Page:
Where Philippines on the world map. Map of Philippines
Map of Philippines with cities. Where Philippines is on the world map. The main geographical facts about Philippines - population, country area, capital, official language, religions, industry and culture.
Philippines Fact File
Official name Republic of the Philippines
Form of government Republic with two legislative bodies (Senate and House of Representatives)
Area 300,000 sq km (115,830 sq miles)
Time zone GMT +8 hours
Projected population 2015 95,881,000
Population density 281.8 per sq km (729.7 per sq mile)
Life expectancy 68.1
Infant mortality (per 1,000) 27.9
Official languages Filipino (Tagalog)
Other languages English, more than 80 indigenous languages
Literacy rate 94.6%
Religions Roman Catholic 83%, Protestant 9 %, Muslim 5%, Buddhist and other 3%
Ethnic groups Malay 95.5 %, Chinese 1.5 %, other 3 %
Currency Philippine peso
Economy Services 48%, agriculture 42%, industry 10%
GNP per capita US$ 900
Climate Tropical, with wet season June to November
Highest point Mt Apo 2,954 m (9,692 ft)
Map reference Page 204
The Philippines present a combination that is unique in Asia. The people are Malayo-Poly-nesian; the majority of the population is Roman Catholic; English is the only common language in a country that has 87 native tongues; nearly four centuries of Spanish colonialism have left a flavor of Latin America; and 100 years of US influence
(following the Spanish-American War in 1898) mean that the Philippines is also somewhat Americanized.
Long ago, and before the Spaniard explorer Ferdinand Magellan arrived from across the Pacific on his round-the-world voyage in 1521, Islam had reached the southern island of Mindanao. It is still the religion of a substantial minority in that part of the country. The Spanish then imposed whatever unity the archipelago can be said to have (there are 7,107 islands), building haciendas and sugar plantations on its main islands. Administered by the USA from 1898, the Philippines was occupied by the Japanese during the Second World War, was governed by the corrupt Marcos regime from 1965 to 1986—when a widespread popular rebellion finally forced him into exile—and faced a wide range of insurgencies over more than 40 years. The first insurgents were communist; more recently they have often been members of the Islamic Moro Liberation Front.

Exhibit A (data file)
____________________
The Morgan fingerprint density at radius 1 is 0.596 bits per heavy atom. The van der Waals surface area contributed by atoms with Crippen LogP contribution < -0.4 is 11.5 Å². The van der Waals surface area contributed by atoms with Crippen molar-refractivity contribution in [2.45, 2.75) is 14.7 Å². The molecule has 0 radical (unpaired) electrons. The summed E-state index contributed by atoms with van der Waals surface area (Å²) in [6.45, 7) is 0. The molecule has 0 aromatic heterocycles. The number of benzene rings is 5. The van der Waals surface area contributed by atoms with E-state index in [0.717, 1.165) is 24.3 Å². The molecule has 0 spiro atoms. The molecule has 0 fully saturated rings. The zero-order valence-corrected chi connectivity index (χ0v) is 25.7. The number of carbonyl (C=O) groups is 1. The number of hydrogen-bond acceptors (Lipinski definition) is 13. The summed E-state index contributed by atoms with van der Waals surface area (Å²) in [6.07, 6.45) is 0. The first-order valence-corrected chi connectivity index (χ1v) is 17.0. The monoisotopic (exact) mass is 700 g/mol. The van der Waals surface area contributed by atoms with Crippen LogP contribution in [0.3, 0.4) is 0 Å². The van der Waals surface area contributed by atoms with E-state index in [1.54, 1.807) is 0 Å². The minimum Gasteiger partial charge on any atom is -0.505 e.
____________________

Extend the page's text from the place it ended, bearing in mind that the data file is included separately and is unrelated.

There are three main island groupings within the archipelago: the Luzon group, the Visayan group, and the Mindanao and Sulu Islands. Luzon to the north and Mindanao to the south are the two biggest islands and together they constitute two-thirds of the country's total land area.
All the main islands have a rugged mountainous and volcanic topography with narrow coastal belts, a north-south alignment of upland ridges, and rivers that drain northwards. North of Manila Bay, and stretching to the shores of the Lingayan Gulf, is Luzon's heavily populated central plain. This is an important rice-producing area. Beyond hills to the northeast lies the fertile valley of the Cagayan River. Irrigated rice terraces, constructed by the Igorot people, rise up the mountain slopes of northern Luzon. The peninsulas of southeastern Luzon contain a number of volcanoes. The highest peak in the Philippines, Mt Apo (2,954 m, 9,693 ft), is on Mindanao.
Government investment and a range of tax concessions have been tried to encourage indus-
trial development. Mixing agriculture and light industry, the Philippine economy has been growing at a steady rate in recent years, without approaching the dynamic performance of other countries in the region.
While rice is the Philippines' main food crop, maize is the staple on the islands of Cebu, Leyte, and Negros, reflecting the country's old connection with Spanish America.
The country is well supplied with mineral resources and nickel, tin, copper, zinc and lead are processed in smelting and refining works. The Philippines is also the world's biggest supplier of refractory chrome, and the second biggest user of geothermal power after the USA. Foreign invest-ment turned sluggish as a consequence of the 1998 regional economic slowdown. Persistent weaknesses include rudimentary infrastructure, power failures due to inadequate generating capacity, low savings rates, and a foreign debt of US$ 45 billion.
Borobudur, the world's largest Buddhist monument, was built in the ninth century вс on the island of Java (left page, top). A coral reef in the Philippines (bottom left). The so-called "Chocolate Hills" in Bohol in the Philippines (top right).